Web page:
As highlighted in a previous post, the $348 million judgment against the owners and operators of skilled nursing facilities in U.S. ex rel. Ruckh v. Genoa Healthcare, LLC, made serious waves in the FCA world. The judgment, which included a trebling of the jury’s damages verdict and fines of $5,500 for each of over 400 claims, far surpassed any settlement or judgment previously entered in a long-term care or skilled nursing case. However, on January 11, 2018, nearly a year after entering the landmark judgment, the Middle District of Florida overturned it. In doing so, the court reiterated some of the more stringent requirements a relator must meet in order to prevail on an FCA claim.
In a recent opinion, the Seventh Circuit joined its sister circuits in holding that under the FCA, a defendant’s conduct must proximately cause injury to the government in order to incur liability for that injury. United States v. Luce, No. 16-4093, 2017 WL 4768864 (7th Cir. Oct. 23, 2017). This decision resolves a circuit split that arose in 1992 when the Seventh Circuit parted company with the Third Circuit—the only other circuit at that time to have addressed the issue. At that time, the Seventh Circuit held that the FCA required only a “but-for” standard of causation, meaning that a defendant could be held liable under the FCA even if the Government’s loss was not caused directly by the defendant’s conduct so long as the government would not have suffered the loss if not for the defendant’s conduct. In addition to the Third Circuit, the other circuits that have since addressed this issue—the Fifth, D.C., and Tenth Circuits—have held that the higher standard of “proximate causation” applies to FCA cases.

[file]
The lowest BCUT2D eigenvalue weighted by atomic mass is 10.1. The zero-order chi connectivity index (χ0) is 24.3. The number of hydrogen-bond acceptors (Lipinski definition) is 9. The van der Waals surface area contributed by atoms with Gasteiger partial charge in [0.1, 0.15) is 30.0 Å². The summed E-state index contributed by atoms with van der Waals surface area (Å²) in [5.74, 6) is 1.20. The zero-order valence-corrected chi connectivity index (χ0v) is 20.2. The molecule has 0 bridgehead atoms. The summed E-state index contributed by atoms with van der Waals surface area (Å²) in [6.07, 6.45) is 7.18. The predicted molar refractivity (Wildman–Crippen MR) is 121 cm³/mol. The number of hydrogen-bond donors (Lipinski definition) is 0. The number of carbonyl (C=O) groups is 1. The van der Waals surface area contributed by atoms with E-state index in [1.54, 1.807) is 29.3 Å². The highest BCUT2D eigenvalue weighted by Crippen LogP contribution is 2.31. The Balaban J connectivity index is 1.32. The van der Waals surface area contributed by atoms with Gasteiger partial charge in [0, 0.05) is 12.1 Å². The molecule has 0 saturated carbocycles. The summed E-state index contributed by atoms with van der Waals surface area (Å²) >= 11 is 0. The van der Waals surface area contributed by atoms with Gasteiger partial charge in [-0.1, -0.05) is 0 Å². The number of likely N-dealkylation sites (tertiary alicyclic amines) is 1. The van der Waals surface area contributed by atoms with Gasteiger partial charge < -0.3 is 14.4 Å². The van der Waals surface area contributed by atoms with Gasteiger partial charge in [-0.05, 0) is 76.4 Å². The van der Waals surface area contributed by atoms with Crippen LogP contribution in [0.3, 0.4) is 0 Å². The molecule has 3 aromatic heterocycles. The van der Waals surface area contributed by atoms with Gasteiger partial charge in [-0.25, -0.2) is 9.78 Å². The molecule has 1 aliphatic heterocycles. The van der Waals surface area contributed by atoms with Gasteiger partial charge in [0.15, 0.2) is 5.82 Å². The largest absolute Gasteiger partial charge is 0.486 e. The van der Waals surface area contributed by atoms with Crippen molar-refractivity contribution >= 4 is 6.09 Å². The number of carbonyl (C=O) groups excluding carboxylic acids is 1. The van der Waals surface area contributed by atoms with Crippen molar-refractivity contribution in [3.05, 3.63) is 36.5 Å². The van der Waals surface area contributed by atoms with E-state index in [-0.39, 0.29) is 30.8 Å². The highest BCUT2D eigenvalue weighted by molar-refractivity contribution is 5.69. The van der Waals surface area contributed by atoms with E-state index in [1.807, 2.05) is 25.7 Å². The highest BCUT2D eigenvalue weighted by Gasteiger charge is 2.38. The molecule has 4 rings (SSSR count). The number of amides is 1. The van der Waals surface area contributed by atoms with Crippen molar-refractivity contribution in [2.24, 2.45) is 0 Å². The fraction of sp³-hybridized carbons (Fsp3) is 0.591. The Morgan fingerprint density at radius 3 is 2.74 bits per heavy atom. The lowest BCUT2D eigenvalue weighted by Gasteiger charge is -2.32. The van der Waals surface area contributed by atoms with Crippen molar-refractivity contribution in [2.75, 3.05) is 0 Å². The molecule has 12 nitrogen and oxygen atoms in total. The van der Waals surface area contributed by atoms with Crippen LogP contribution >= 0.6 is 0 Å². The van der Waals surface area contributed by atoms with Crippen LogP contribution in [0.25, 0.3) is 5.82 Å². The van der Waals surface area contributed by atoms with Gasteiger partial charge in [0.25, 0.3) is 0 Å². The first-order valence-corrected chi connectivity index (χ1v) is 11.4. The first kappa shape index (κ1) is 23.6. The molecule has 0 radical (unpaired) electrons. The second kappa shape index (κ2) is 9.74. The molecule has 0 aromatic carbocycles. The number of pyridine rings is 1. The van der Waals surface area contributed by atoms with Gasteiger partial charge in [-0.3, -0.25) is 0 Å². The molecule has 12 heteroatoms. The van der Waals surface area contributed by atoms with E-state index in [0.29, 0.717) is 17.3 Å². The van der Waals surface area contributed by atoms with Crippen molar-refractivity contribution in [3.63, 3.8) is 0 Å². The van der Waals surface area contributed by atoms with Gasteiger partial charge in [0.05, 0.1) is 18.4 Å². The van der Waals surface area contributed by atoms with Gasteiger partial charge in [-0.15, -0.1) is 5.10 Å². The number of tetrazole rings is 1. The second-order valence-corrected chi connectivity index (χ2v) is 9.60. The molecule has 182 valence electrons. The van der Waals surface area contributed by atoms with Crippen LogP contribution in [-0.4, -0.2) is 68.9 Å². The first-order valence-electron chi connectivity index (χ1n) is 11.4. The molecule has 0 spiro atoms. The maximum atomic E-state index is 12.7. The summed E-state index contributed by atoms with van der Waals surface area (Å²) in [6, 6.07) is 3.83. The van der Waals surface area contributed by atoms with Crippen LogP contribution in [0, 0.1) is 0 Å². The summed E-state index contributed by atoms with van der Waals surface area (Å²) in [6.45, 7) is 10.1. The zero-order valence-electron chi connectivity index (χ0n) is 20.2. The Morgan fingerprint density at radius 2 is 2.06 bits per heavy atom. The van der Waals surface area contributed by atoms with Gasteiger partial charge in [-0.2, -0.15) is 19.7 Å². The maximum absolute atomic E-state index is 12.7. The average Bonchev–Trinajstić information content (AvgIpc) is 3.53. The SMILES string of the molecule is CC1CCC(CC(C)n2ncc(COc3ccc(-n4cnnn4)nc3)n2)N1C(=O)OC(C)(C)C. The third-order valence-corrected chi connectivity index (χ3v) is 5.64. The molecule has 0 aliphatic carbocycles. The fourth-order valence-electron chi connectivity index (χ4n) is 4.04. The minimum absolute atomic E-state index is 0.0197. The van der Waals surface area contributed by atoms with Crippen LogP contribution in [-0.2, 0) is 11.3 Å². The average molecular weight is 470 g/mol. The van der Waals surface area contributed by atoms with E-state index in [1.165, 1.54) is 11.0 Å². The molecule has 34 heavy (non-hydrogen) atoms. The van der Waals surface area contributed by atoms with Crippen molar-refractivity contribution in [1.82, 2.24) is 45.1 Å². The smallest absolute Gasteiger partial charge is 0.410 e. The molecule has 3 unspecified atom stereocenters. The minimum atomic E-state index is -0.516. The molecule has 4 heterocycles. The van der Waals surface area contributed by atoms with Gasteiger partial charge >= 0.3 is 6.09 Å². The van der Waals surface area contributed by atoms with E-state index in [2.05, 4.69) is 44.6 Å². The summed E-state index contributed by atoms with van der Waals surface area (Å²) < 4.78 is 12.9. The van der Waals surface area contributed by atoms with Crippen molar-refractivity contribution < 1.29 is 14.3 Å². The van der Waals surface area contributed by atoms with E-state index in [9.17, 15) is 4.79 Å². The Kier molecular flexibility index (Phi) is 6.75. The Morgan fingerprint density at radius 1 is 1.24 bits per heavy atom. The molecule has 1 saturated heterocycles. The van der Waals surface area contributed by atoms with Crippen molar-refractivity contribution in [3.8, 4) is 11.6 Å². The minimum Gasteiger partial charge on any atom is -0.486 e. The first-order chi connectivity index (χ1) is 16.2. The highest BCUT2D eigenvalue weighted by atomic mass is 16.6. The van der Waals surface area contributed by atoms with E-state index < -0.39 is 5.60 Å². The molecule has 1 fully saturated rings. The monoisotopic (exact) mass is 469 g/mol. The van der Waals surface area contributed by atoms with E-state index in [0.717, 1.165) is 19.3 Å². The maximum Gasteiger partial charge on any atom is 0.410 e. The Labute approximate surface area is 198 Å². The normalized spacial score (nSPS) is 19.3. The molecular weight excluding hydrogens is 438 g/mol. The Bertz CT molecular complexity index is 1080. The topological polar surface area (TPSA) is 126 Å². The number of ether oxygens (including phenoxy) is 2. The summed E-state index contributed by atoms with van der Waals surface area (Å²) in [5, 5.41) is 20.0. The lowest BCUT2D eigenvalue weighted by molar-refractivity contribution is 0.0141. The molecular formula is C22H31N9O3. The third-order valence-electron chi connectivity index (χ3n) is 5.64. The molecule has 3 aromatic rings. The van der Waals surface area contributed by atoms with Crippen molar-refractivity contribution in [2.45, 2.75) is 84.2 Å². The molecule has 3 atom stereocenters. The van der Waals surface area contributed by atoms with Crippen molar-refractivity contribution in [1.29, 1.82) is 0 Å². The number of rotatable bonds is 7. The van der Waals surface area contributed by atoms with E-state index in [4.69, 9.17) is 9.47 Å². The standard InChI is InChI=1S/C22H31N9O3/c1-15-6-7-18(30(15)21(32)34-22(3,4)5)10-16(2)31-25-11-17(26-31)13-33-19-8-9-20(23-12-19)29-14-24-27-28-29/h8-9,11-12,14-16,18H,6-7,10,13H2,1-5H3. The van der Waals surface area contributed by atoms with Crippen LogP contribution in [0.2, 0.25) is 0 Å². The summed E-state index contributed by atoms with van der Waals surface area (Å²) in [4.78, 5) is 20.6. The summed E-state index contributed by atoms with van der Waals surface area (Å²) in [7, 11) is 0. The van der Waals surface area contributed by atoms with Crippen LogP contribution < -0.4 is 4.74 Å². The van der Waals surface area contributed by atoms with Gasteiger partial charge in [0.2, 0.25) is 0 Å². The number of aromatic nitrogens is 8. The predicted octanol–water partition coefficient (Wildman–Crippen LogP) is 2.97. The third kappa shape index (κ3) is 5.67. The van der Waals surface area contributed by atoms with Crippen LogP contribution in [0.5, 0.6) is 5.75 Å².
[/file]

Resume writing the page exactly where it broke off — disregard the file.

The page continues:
Continue Reading Seventh Circuit Resolves Circuit Split on Causation in FCA Cases